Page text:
Well behaved women, stanza eight

It appears Pennsylvania has told the Greenies where they can get off on their recount nonsense.  With lawsuits pending in both Michigan and Wisconsin (where the recount is underway) and the bad guys needing to flip at least Pennsylvania and something else in order to put the electoral college in any sort of range where faithless electors could make a difference it looks like the Greenies just managed to fleece the Hillarybots and, like leftists are known to do, spend lots of money on nothing.  I’m not sure if that puts Jill Stein in the “good” or “bad” category for her spotlight in “Well behaved women” but then I wouldn’t call her exactly historic either.

Still, ’tis the season to lambaste badly behaved first ladies who made bad history, and with that in mind we turn to the former first lady of the Philippines, Imelda Marcos.

As the wife of President Ferdinand Marcos, who ruled the island nation from the mid-60s to the mid-80s, Imelda gained a reputation for her opulent lifestyle and abrasive personality.  In a nation plagued by poverty and deprivation she was known throughout the world for her massive collection of shoes, and it is widely believed that she raided the government coffers to fund other acquisitions including massive buys of real estate in Manhattan.  She cozied up to dictators around the world including Fidel Castro, Saddam Hussein, and Muammar Gaddafi, and headed up what was essentially a combination Department of HHS/Department of the Interior that she ran with an iron fist.  When her husband fell ill in the early 80s she essentially took over the presidency as well.  She had a major role to play in exiling an opposition leader, Benigno Aquino, in the early part of the decade, and when Aquino was allowed to return in 1983, and was assassinated the moment he stepped off the plane in Manila, she was accused of being involved.  Her husband appointed a commission to investigate her and, surprise surprise, found her not guilty.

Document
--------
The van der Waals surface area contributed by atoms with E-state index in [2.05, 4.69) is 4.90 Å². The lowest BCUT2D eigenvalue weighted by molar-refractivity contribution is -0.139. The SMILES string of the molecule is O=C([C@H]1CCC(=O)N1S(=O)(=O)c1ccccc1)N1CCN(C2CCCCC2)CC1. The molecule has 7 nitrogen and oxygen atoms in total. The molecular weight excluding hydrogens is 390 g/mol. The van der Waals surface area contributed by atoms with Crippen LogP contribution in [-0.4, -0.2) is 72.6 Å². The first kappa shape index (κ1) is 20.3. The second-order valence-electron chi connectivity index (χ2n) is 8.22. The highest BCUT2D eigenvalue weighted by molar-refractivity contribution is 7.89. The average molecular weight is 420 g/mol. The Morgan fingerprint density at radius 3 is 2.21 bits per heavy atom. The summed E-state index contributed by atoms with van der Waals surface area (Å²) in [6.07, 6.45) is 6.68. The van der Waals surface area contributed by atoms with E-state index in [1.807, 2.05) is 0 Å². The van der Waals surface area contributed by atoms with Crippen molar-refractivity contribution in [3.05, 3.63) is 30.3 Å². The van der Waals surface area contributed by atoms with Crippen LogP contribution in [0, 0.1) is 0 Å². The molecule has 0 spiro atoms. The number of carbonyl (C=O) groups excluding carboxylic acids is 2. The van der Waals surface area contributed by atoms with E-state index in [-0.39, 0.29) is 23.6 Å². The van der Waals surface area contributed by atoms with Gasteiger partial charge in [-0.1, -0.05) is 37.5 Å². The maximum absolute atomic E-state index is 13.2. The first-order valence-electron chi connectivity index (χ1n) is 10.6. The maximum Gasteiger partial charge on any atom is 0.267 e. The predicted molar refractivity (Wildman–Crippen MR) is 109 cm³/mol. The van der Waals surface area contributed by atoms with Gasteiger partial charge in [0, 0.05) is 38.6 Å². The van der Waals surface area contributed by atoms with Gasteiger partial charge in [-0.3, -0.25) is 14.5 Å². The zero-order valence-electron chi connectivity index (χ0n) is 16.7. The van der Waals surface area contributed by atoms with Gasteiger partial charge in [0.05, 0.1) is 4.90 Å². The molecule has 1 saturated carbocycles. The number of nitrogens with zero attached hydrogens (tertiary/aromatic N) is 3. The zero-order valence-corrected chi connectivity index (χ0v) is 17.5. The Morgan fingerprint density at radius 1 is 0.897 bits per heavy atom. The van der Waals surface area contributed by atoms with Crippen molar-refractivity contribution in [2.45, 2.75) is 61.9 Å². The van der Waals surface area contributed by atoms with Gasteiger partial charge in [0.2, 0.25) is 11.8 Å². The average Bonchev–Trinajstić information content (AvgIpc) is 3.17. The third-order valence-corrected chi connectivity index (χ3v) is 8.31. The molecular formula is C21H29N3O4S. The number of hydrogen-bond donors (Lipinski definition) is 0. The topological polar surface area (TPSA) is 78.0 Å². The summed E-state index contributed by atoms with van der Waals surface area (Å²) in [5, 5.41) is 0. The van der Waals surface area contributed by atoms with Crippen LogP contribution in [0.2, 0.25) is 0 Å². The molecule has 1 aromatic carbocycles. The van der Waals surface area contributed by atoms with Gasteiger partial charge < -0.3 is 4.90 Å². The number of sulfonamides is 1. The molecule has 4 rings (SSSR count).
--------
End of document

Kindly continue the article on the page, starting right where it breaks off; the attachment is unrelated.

In 1986, following an election that Marcos claimed to win but was widely believed to have been rigged, the Marcos’ fled the Philippines for Hawaii.  In 1991, after Ferdinand’s death in 1989, Imelda was allowed to return by President Corazon Aquino (Benigno’s widow), and Imelda promptly ran for president herself, losing badly.  But demonstrating that some people just don’t ever get it and never will, she managed to get herself elected to the Filipino Congress and Senate, where she continued to be plagued by scandals and lawsuits, some of which have resulted in her being ordered to repay some small portions of the untold amount of money she and her husband embezzled.  She remains one of the wealthiest politicians in the Philippines to this day, after a long life of “public service.”

Gee, that doesn’t sound like anyone we know does it?

Tune in next week for a more uplifting example of a woman behaving well and making history.

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